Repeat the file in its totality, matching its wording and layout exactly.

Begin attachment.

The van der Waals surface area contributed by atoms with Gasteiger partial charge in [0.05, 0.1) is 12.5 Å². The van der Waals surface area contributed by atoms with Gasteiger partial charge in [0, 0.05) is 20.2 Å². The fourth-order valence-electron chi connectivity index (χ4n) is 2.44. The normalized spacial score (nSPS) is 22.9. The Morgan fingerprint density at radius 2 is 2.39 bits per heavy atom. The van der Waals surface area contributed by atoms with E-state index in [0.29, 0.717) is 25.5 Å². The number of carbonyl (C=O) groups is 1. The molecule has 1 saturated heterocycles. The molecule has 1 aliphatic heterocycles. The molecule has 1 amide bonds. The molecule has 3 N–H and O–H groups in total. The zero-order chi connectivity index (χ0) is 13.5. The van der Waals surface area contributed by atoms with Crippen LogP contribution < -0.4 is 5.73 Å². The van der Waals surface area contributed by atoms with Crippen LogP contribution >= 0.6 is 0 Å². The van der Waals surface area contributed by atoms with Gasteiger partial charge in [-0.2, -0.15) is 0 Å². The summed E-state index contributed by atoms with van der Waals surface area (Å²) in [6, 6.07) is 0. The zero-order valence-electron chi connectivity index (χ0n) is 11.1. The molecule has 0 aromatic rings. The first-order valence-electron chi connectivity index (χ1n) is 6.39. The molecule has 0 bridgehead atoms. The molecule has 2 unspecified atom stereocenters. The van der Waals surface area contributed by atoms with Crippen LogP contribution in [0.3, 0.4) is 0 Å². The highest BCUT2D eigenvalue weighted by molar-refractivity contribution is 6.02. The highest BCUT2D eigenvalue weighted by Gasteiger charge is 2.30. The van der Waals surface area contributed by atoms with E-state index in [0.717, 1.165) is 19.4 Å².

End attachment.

The van der Waals surface area contributed by atoms with Gasteiger partial charge in [0.05, 0.1) is 12.5 Å². The van der Waals surface area contributed by atoms with Gasteiger partial charge in [0, 0.05) is 20.2 Å². The fourth-order valence-electron chi connectivity index (χ4n) is 2.44. The normalized spacial score (nSPS) is 22.9. The Morgan fingerprint density at radius 2 is 2.39 bits per heavy atom. The van der Waals surface area contributed by atoms with E-state index in [0.29, 0.717) is 25.5 Å². The number of carbonyl (C=O) groups is 1. The molecule has 1 saturated heterocycles. The molecule has 1 aliphatic heterocycles. The molecule has 1 amide bonds. The molecule has 3 N–H and O–H groups in total. The zero-order chi connectivity index (χ0) is 13.5. The van der Waals surface area contributed by atoms with Crippen LogP contribution < -0.4 is 5.73 Å². The van der Waals surface area contributed by atoms with Crippen LogP contribution >= 0.6 is 0 Å². The van der Waals surface area contributed by atoms with Gasteiger partial charge in [-0.2, -0.15) is 0 Å². The summed E-state index contributed by atoms with van der Waals surface area (Å²) in [6, 6.07) is 0. The zero-order valence-electron chi connectivity index (χ0n) is 11.1. The molecule has 0 aromatic rings. The first-order valence-electron chi connectivity index (χ1n) is 6.39. The molecule has 0 bridgehead atoms. The molecule has 2 unspecified atom stereocenters. The van der Waals surface area contributed by atoms with Crippen LogP contribution in [0.3, 0.4) is 0 Å². The highest BCUT2D eigenvalue weighted by molar-refractivity contribution is 6.02. The highest BCUT2D eigenvalue weighted by Gasteiger charge is 2.30. The van der Waals surface area contributed by atoms with E-state index in [0.717, 1.165) is 19.4 Å².